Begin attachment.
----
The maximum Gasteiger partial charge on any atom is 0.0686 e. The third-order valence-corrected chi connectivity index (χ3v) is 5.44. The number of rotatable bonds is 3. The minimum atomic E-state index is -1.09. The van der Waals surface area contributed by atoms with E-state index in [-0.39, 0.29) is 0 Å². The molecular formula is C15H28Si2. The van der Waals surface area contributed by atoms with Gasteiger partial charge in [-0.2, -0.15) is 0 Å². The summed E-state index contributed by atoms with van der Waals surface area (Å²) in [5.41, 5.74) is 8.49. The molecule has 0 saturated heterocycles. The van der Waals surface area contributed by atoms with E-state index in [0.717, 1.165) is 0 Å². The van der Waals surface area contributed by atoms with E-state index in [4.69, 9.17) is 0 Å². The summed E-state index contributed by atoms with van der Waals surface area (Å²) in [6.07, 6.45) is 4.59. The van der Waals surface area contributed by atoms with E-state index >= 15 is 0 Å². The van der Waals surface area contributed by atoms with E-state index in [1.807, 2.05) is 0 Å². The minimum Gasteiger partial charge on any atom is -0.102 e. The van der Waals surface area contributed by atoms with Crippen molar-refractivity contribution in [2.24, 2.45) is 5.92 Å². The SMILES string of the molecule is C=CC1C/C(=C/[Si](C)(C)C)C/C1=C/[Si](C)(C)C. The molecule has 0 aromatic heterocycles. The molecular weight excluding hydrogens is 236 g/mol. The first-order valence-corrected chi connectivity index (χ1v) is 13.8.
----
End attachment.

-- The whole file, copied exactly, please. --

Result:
The maximum Gasteiger partial charge on any atom is 0.0686 e. The third-order valence-corrected chi connectivity index (χ3v) is 5.44. The number of rotatable bonds is 3. The minimum atomic E-state index is -1.09. The van der Waals surface area contributed by atoms with E-state index in [-0.39, 0.29) is 0 Å². The molecular formula is C15H28Si2. The van der Waals surface area contributed by atoms with Gasteiger partial charge in [-0.2, -0.15) is 0 Å². The summed E-state index contributed by atoms with van der Waals surface area (Å²) in [5.41, 5.74) is 8.49. The molecule has 0 saturated heterocycles. The van der Waals surface area contributed by atoms with E-state index in [0.717, 1.165) is 0 Å². The van der Waals surface area contributed by atoms with E-state index in [4.69, 9.17) is 0 Å². The summed E-state index contributed by atoms with van der Waals surface area (Å²) in [6.07, 6.45) is 4.59. The van der Waals surface area contributed by atoms with E-state index >= 15 is 0 Å². The van der Waals surface area contributed by atoms with E-state index in [1.807, 2.05) is 0 Å². The minimum Gasteiger partial charge on any atom is -0.102 e. The van der Waals surface area contributed by atoms with Crippen molar-refractivity contribution in [2.24, 2.45) is 5.92 Å². The SMILES string of the molecule is C=CC1C/C(=C/[Si](C)(C)C)C/C1=C/[Si](C)(C)C. The molecule has 0 aromatic heterocycles. The molecular weight excluding hydrogens is 236 g/mol. The first-order valence-corrected chi connectivity index (χ1v) is 13.8.